Crop experiment: Growing shallots

Have you ever grown shallots? I haven’t, but I’ve just ordered my first sets to plant this fall. I love the way they taste, so I’m excited to try them.

Shallots (Allium cepa var. aggregatum) are botanically related to onions and garlic. They are native to Central Asia and have a very mild, delicate onion flavor that is wonderful in salads and egg dishes. They grow like garlic, forming clusters of offsets (small bulbs that form off the main bulb). Inside the bulb, shallots are layered like onions.

I’m growing French gray shallots (Allium oschaninii), which some consider to be the “true” shallot, and French red shallots, the ones most often found in grocery stores and markets. The red shallots are supposed to be easier to grow, but the gray ones allegedly have better flavor. The red shallots grow larger; the grey produce prolifically.

Like other root crops, they like well draining soil amended with lots of organic matter. My raised beds should suit them very well, as they contain equal parts composted manure, decomposed bark, and washed sand. I’ll perform a soil test before planting to make sure the pH is appropriate. I cannot plant them until mid-October, but if I wait until then to order them, they won’t be available. I made that mistake last year.

What crops are you trying out in your fall garden this year?

Dear Friend and Gardener: August 15, 2014

Dear Friend and Gardener,

Looking out the window this week at all the mud and mess in the garden, I fell into a bit of a funk. But a little something came in the mail today:

seed packet delivery


And now I’m feeling a little brighter.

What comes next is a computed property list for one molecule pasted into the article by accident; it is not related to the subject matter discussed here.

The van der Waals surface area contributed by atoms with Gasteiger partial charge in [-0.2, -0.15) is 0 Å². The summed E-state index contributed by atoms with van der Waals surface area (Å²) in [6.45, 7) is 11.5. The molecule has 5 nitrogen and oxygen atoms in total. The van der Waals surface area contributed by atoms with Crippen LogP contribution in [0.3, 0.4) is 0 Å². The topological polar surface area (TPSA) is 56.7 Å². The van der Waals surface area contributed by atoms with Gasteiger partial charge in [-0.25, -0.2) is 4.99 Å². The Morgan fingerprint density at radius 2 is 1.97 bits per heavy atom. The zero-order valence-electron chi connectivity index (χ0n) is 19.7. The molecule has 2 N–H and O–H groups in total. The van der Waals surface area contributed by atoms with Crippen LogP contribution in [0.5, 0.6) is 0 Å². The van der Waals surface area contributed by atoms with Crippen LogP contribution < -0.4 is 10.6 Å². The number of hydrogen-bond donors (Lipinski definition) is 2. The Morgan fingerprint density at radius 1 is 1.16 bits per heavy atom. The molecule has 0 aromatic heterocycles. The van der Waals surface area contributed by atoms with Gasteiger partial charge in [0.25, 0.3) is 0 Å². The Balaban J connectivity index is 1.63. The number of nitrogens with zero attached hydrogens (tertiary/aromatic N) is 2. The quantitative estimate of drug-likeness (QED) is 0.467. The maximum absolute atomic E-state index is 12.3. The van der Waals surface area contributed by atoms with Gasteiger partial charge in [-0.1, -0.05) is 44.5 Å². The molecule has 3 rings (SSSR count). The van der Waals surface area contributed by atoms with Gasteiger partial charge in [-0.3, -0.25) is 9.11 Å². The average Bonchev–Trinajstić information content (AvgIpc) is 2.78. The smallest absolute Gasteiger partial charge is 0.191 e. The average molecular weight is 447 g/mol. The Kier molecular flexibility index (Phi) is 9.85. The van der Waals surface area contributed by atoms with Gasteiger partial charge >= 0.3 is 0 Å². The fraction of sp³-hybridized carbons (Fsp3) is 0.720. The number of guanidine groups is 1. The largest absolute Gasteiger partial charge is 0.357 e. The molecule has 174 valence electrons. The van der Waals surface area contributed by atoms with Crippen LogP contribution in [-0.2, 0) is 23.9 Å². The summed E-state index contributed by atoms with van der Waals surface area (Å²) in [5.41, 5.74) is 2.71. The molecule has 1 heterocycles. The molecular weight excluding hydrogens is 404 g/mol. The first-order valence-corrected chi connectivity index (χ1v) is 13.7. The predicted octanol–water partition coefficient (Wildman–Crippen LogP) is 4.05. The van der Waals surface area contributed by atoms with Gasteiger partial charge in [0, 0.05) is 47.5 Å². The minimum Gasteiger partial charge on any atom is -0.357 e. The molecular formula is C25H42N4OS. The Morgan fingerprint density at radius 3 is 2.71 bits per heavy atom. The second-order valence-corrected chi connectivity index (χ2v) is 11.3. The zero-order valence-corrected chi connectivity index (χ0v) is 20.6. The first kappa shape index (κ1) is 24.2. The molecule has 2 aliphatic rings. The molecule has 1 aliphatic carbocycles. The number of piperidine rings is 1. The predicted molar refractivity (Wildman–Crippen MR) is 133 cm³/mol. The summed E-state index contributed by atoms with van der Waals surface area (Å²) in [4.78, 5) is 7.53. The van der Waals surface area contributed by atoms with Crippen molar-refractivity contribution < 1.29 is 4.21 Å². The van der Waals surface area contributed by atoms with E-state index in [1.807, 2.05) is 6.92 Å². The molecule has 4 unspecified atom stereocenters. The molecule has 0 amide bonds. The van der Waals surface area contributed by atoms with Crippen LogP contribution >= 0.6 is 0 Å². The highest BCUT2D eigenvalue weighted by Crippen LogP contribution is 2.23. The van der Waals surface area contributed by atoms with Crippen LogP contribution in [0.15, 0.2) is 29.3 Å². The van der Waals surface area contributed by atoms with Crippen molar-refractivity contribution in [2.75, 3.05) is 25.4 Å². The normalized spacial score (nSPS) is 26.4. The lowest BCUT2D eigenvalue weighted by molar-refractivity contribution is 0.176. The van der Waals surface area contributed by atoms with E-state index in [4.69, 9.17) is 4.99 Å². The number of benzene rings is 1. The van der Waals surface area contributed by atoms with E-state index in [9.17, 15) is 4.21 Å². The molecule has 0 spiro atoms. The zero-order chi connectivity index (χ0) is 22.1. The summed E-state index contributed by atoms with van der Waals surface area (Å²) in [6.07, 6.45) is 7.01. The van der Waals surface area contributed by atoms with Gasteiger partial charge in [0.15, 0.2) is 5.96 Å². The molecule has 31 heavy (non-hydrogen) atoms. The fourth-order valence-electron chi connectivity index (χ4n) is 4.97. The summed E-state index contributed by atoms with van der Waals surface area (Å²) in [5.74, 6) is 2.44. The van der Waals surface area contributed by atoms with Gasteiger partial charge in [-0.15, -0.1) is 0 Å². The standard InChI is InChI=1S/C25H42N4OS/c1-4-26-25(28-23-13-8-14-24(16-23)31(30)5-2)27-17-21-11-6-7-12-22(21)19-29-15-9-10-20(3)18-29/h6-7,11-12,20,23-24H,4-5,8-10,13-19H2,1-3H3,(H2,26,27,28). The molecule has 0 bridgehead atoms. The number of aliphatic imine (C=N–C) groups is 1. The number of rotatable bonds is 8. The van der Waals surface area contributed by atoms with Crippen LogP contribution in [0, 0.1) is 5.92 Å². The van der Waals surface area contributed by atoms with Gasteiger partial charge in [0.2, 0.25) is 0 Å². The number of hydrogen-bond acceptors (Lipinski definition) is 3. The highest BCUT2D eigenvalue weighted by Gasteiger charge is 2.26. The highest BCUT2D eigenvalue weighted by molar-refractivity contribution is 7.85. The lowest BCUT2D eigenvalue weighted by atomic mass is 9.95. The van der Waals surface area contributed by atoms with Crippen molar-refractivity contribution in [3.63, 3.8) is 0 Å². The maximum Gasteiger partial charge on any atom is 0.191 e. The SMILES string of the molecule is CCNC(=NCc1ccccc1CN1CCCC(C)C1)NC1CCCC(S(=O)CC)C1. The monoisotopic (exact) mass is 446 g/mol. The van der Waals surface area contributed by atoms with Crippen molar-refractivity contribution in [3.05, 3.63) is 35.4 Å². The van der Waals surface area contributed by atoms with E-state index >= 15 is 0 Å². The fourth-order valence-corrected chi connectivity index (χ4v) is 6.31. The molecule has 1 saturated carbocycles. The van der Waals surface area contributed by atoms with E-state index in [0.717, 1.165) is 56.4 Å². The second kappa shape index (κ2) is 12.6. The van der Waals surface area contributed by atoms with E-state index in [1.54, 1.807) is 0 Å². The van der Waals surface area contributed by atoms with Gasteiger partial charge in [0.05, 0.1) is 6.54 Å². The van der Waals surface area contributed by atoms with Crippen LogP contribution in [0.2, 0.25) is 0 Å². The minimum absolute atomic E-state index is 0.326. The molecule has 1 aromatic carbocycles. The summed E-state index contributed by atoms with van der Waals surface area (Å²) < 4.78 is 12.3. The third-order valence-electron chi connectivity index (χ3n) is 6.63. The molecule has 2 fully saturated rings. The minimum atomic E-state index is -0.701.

Are you planning your fall garden? Planting your fall garden? What will you be growing?

Salad bowl garden

I’m fortunate to live in an area where it doesn’t get terribly cold during the winter–or at least, it doesn’t stay cold for very long. Four-season gardening is possible here without the aid of a greenhouse (although who would say no to a greenhouse?), although I find it does help to have row covers or a cold frame.

I built my cold frame out of cast-off parts from the Habitat for Humanity ReStore, and in a future post I’ll show you how I did it. But for now, I’ll show you what’s going into my cold frame these days: salad bowl gardens.

A salad bowl garden, as one might suspect, is simply a large container potted up with a variety of edibles, most especially greens, that one might find in a salad. The one I’ve just planted up is comprised of ‘Red Sails’ lettuce and directly-seeded arugula.

How to Create a Salad Bowl Garden

Any garden container or other food-safe container can be used for planting; I have seen these gardens cleverly planted in old colanders (no need to punch drainage holes).

  1. If your container has one large drainage hole, cover the hole with a bit of a broken pot, a bit of gravel, or a folded paper coffee filter. The idea is to keep the soil from washing out of the bottom. If you’re using a colander or something similar, with many small holes, you don’t need to bother covering them. If your container doesn’t have a hole, drill one, but be sure to use a drill bit that matches the material your container is made of.
  2. Fill the container two-thirds full with a mixture of potting soil and compost.
  3. Blend in some organic slow-release fertilizer to nourish whatever you are planting. Greens, like lettuce, spinach, kale, or chard, need plenty of nitrogen to fuel leafy growth. Look for a fertilizer with with a relatively high first number, such as 12-0-0 (blood meal), to provide sufficient nitrogen. In my 12-inch clay pot, I mixed in about 1 tablespoon (1 Tbsp.) of blood meal.
  4. Remove your transplants and arrange them in your container. If you are pulling seedlings out of a flat, like those pictured below, pull the plants gently by their seed leaves (the first set of leaves to appear). Never handle seedlings by their stems, which are fragile and will bruise or break easily. red sails lettuce transplants